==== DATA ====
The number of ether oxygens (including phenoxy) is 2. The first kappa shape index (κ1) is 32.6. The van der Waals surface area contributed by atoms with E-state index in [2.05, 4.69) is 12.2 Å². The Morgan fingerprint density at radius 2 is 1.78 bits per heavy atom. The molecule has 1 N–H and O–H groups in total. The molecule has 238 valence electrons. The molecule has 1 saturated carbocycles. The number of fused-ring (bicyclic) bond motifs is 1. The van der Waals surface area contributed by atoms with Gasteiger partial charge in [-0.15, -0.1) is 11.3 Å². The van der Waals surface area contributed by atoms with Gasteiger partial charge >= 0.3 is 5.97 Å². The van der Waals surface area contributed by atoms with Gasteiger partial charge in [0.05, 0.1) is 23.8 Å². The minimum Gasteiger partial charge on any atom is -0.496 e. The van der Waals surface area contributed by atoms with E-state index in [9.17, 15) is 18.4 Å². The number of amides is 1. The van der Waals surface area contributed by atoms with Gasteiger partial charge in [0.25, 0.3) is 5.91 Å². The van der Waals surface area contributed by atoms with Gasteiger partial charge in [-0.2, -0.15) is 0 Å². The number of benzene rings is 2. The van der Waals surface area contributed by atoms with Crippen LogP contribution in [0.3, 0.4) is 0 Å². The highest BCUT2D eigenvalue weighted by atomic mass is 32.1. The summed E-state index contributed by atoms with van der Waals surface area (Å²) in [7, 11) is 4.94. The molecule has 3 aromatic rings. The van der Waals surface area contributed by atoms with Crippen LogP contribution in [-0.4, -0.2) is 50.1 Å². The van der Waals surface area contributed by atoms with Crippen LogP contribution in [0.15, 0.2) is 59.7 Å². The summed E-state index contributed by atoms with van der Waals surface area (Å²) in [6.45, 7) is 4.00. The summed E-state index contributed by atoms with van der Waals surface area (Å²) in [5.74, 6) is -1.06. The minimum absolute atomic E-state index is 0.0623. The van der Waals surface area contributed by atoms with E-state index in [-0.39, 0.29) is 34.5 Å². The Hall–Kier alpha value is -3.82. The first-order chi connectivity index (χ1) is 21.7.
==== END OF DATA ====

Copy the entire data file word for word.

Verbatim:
The number of ether oxygens (including phenoxy) is 2. The first kappa shape index (κ1) is 32.6. The van der Waals surface area contributed by atoms with E-state index in [2.05, 4.69) is 12.2 Å². The Morgan fingerprint density at radius 2 is 1.78 bits per heavy atom. The molecule has 1 N–H and O–H groups in total. The molecule has 238 valence electrons. The molecule has 1 saturated carbocycles. The number of fused-ring (bicyclic) bond motifs is 1. The van der Waals surface area contributed by atoms with Gasteiger partial charge in [-0.15, -0.1) is 11.3 Å². The van der Waals surface area contributed by atoms with Gasteiger partial charge >= 0.3 is 5.97 Å². The van der Waals surface area contributed by atoms with Gasteiger partial charge in [0.05, 0.1) is 23.8 Å². The minimum Gasteiger partial charge on any atom is -0.496 e. The van der Waals surface area contributed by atoms with E-state index in [9.17, 15) is 18.4 Å². The number of amides is 1. The van der Waals surface area contributed by atoms with Gasteiger partial charge in [0.25, 0.3) is 5.91 Å². The van der Waals surface area contributed by atoms with Gasteiger partial charge in [-0.2, -0.15) is 0 Å². The number of benzene rings is 2. The van der Waals surface area contributed by atoms with Crippen LogP contribution in [0.3, 0.4) is 0 Å². The highest BCUT2D eigenvalue weighted by atomic mass is 32.1. The summed E-state index contributed by atoms with van der Waals surface area (Å²) in [7, 11) is 4.94. The molecule has 3 aromatic rings. The van der Waals surface area contributed by atoms with Crippen LogP contribution in [-0.4, -0.2) is 50.1 Å². The van der Waals surface area contributed by atoms with Crippen LogP contribution in [0.15, 0.2) is 59.7 Å². The summed E-state index contributed by atoms with van der Waals surface area (Å²) in [6.45, 7) is 4.00. The summed E-state index contributed by atoms with van der Waals surface area (Å²) in [5.74, 6) is -1.06. The minimum absolute atomic E-state index is 0.0623. The van der Waals surface area contributed by atoms with E-state index in [-0.39, 0.29) is 34.5 Å². The Hall–Kier alpha value is -3.82. The first-order chi connectivity index (χ1) is 21.7.